Luis Ferré-Sadurní, New York Times, March 31, 2021
After years of stalled attempts, New York State has legalized the use of recreational marijuana, enacting a robust program that will reinvest millions of dollars of tax revenues from cannabis in minority communities ravaged by the decades-long war on drugs.
Gov. Andrew M. Cuomo signed the cannabis legislation on Wednesday, a day after the State Legislature passed the bill following hours of debate among lawmakers in Albany.
New York became the 15th state to legalize the recreational use of cannabis, positioning itself to quickly become one of the largest markets of legal cannabis in the nation and one of the few states where legalization is directly tied to economic and racial equity.
Previous attempts to legalize marijuana were stymied over disagreements on how the tax revenue from sales would be distributed. Democratic lawmakers, especially those who are nonwhite, insisted that a large portion of the money be earmarked for communities where Black and Latino people have been arrested on marijuana charges in disproportionate numbers; the governor wanted to retain more control over how the money was spent.
The lawmakers prevailed. Forty percent of the tax revenue from pot sales will be steered to those communities, and people convicted of marijuana-related offenses that are no longer criminalized will have their records automatically expunged. The law also seeks to allow people with past convictions and those involved in the illicit cannabis market to participate in the new legal market.
“Unlike any other state in America, this legislation is intentional about equity,” Crystal D. Peoples-Stokes, the Democratic majority leader in the Assembly who sponsored the bill, said on the floor of the lower chamber. “Equity is not a second thought, it’s the first one, and it needs to be, because the people who paid the price for this war on drugs have lost so much.”
Individuals are now allowed to possess up to three ounces of cannabis for recreational purposes or 24 grams of concentrated forms of the drug, such as oils.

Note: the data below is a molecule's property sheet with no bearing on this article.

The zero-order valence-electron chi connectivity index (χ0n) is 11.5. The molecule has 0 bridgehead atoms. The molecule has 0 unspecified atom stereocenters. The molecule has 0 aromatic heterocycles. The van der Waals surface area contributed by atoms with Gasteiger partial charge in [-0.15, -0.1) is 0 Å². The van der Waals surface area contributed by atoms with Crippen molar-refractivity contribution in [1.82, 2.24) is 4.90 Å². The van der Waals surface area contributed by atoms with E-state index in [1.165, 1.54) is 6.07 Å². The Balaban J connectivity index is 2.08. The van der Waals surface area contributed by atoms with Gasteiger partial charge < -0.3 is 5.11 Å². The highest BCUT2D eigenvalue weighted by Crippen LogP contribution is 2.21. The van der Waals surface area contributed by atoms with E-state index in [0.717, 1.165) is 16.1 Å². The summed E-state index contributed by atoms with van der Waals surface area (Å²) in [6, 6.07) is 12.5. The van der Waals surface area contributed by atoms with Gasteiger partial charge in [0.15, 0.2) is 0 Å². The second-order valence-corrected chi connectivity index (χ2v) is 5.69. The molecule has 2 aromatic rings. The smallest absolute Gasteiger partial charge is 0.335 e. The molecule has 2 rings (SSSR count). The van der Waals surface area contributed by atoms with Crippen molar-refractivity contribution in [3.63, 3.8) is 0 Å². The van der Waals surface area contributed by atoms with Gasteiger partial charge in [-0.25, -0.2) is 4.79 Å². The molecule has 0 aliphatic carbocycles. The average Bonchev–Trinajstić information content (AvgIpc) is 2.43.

New Yorkers are permitted to smoke cannabis in public wherever smoking tobacco is allowed, though localities and a new state agency could create regulations to more strictly control smoking cannabis in public. Smoking cannabis, however, is not permitted in schools, workplaces or inside a car. In New York City, it will be banned in parks, beaches, boardwalks, pedestrian plazas and playgrounds, where tobacco smoking is banned. Smoking is generally permitted on sidewalks in the city.
The recreational market is expected to eventually generate $350 million in yearly tax revenue and billions of dollars in annual sales. New businesses and thousands of new jobs are on tap for the cultivation, distribution and sale of the drug.
“This is a historic day in New York, one that rights the wrongs of the past by putting an end to harsh prison sentences, embraces an industry that will grow the Empire State’s economy, and prioritizes marginalized communities so those that have suffered the most will be the first to reap the benefits,” Mr. Cuomo said in a statement.
Republican lawmakers opposed the legislation, echoing safety and health concerns from parent teacher associations and law enforcement groups, such as a potential influx of people driving under the influence of marijuana.
Supporters said the new law has guardrails to prevent a few companies from dominating the market and to make sure that wealthy white investors do not reap most of the benefits, which critics say is what has happened in other states.
Half of business licenses, for example, are supposed to be issued to “social equity applicants.” That includes people from communities with high rates of marijuana enforcement, as well as businesses owned by women and minorities, distressed farmers and disabled veterans. Priority will also be given to applicants who have a marijuana-related conviction, or a close relative with such a conviction.